The Challenge has grown by leaps and bounds since 2011 when President Obama first encouraged college presidents to establish or expand programs in interfaith and community service. Currently, more than 400 institutions of higher education participate in the Challenge.

The national gathering this week began with Cecilia Muñoz, Director of the White House Domestic Policy Council, welcoming college presidents and supporters. It concluded with remarks by Treasury Secretary and former member of the CNCS Board of Directors, Jack Lew, and a showing of the award-winning film, Of Many, which follows the friendship and interfaith partnership of New York University’s Imam Khalid Latif and Rabbi Yehuda Sarna. These two sessions bookended a series of fascinating panel discussions, presentations, and community conversations involving a diverse array of academics, students, advocates, governmental officials, and think tank scholars. 

A new step forward for the Challenge this year was the fact that recognition for interfaith community service was included in the President’s Higher Education Community Service Honor Roll. The Honor Roll, launched in 2006, annually highlights the role colleges and universities play in solving community problems and placing more students on a lifelong path of civic engagement by recognizing institutions that achieve meaningful, measureable outcomes in the communities they serve. The President’s Honor Roll now recognizes higher education institutions in four categories: General Community Service, Interfaith Community Service, Economic Opportunity, and Education. Also for the first time this year, a school was selected as a winner of a Presidential Award for Interfaith Community Service. That honor went to Loras College, a Catholic affiliated school in Dubuque, Iowa. One of the school’s many achievements is partnering with the AmeriCorps VISTA program to recruit and retain volunteers to tackle a range of challenges. This year and every year, the Campus Challenge demonstrates President Obama’s longstanding commitment to expanding and supporting national service, which he recently highlighted at the White House’s 20th Anniversary of AmeriCorps celebration.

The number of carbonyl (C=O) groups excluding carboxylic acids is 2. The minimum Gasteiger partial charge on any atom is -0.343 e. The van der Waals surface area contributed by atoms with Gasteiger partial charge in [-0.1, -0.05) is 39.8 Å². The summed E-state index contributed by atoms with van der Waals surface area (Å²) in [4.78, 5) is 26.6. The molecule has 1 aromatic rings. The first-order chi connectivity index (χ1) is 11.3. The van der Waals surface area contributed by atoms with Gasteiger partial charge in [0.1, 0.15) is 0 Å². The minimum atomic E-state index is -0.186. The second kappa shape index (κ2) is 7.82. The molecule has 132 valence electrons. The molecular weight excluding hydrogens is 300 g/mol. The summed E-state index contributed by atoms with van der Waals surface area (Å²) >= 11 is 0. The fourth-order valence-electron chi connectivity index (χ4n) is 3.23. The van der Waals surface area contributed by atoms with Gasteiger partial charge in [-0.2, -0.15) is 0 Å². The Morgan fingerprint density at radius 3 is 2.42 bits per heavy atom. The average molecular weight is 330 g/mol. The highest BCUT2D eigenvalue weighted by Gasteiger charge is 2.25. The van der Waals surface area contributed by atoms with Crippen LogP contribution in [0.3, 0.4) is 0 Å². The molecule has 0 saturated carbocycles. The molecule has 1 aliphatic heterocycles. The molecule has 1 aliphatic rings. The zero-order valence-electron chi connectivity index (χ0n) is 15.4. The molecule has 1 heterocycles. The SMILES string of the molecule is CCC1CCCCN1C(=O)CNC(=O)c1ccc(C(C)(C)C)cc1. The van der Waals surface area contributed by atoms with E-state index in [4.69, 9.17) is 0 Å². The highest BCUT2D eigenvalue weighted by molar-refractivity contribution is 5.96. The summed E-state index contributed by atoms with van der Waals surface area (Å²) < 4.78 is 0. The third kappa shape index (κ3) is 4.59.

Thanks to all who make the goals of interfaith and community service a priority, and a very special thanks to the Department of Education’s Center for Faith-based and Neighborhood Partnerships for its leadership in planning and organizing this week’s event. We are excited about future of the Challenge.

If you’d like to learn more about the President’s Interfaith and Community Service Campus Challenge, contact the Center for Faith-based and Neighborhood Partnerships at the Department of Education at EdPartners@ed.gov.

Rev. Brenda Girton-Mitchell, Secretary Arne Duncan, Wendy Spencer, and Melissa Rogers present Loras College a Presidential Award for Interfaith Community Service through the President’s Higher Education Community Service Honor Roll at George Washington University.

Melissa Rogers is the Executive Director of the White House Office of Faith-Based and Neighborhood Partnerships.

Categories: Higher Education News

Helping Federal Student Loan Borrowers Manage Debt, Repay Loans

U.S. Department of Education Blog - Mon, 2014-09-29 07:00

We’ve been telling you that new data shows that a lower percentage of students are defaulting on federal loans.

That’s great news for students, taxpayers and our economy. But we know there is still more work to do. We want every student to leave college without feeling burdened by their debt.

In the past few years, we’ve undertaken several new initiatives to help borrowers manage their debt and repay their loans.

Our financial aid counseling tool is now available. There is also extensive financial aid information on StudentAid.gov, including details on flexible loan repayment plans, which allow borrowers to repay their loans based on their income.

Also, as you probably remember, back in June President Obama directed Secretary Duncan to allow all federal student loan borrowers to cap their monthly payment amounts at 10 percent of their monthly income. We’ve begun to put that directive into effect, with the goal of making the new plan available to borrowers next year.

And thanks to a wide variety of outreach efforts, more than 2.5 million Direct Loan borrowers are currently enrolled in an income-driven repayment plan.